The episode and plot was initially conceived by Harlan Ellison, but was extensively re-written by the new series writer, D.C. Fontana, partially due to budget, but also because Roddenberry didn’t like how Ellison was handling things with the crew and events. A lot of his original plot is still within the episode and it’s pretty good. In fact this hits number one for a lot of Trek fans as their favorite episode, but watching it this time something didn’t quite sit right with me, and I realized I just wasn’t seeing anything between Kirk and Edith. They were telling us, sure, but they just didn’t seem like they were involved other than hanging out and helping each other. There was no spark. Other than that, though, it’s a great script that works really well and introduces the Guardian, which would show up again in the Animated Series and in a number of novels written over the years.
three_and_a_half_stars

Operation: Annihilate! (Season 1, Episode 29)
The Enterprise approaches Deneva, a gorgeous human colony world that helped supply the Federation with materials. They arrive to find the colonists behaving strangely and violently, Kirk’s nephew and his brother’s wife infected with whatever had hit the colony, and his brother, Sam, dead. Figuring out that a neural parasite was responsible, they set out looking for a way to cure it when Spock also gets infected. McCoy is at a loss with what to do with the infection and can’t find a way to kill the parasites without killing the host which leaves Kirk facing not only the death of his brother, but the possible death of a million colonists on the planet below.

The season finale of Star Trek’s first season doesn’t end in a cliffhanger like nearly every season of the spinoff shows, but it is an episode with a lot of emotional impact. While Kirk has to be in charge of his ship, you can really see the turmoil he’s going through with his nephew, his brother, and Sam’s wife, and what he’s going through. When Spock gets infected he truly looks just about completely broken and still manages to come through all of this. They do some neat things with this and use their heads to find a weakness for the parasites as well. The effects are a bit shaky but the parasites do look incredibly creepy in a lot of the shots they’re in. A good concept and some convincing acting helps keep this one on track, but the results end up a bit mixed. As a season finale goes, it hits a lot of the right notes to amp up the tension.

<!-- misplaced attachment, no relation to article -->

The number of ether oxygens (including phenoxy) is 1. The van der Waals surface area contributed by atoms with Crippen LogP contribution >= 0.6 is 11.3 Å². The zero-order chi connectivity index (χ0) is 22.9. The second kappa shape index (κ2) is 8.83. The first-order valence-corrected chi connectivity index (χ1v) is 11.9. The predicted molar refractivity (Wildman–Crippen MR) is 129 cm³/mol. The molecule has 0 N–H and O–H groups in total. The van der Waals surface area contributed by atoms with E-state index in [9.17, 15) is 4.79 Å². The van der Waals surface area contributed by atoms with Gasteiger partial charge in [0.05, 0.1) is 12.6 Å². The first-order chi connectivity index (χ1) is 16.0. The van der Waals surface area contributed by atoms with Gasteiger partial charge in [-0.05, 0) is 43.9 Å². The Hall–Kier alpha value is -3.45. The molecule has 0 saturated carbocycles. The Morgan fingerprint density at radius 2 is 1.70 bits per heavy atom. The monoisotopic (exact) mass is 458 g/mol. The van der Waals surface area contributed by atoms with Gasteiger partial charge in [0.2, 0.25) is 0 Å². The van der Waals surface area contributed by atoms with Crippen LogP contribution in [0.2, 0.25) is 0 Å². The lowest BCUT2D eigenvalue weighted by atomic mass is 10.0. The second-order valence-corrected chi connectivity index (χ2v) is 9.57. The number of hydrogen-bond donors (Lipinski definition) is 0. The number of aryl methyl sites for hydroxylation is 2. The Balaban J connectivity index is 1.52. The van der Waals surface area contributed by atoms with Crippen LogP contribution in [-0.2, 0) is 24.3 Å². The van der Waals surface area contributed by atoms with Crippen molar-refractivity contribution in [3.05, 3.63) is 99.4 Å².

three_stars


Ashe Collins
Film Critic at Cinefessions

Born the same year as Star Wars, it seems Ashe was destined to be into films with big impacts, explosions, and laser swords. With a love for sci-fi and horror, Ashe has a thing for games of both the tabletop and video variety. He is living a charmed, married life of sixteen years, along with several cats, a dog, and a bearded dragon. Ashe currently writes for Diehard Gamefan, covering video and tabletop games since 2008. Starting with Cinefessions just a few years ago, he has decided to tackle one of his original passions: film.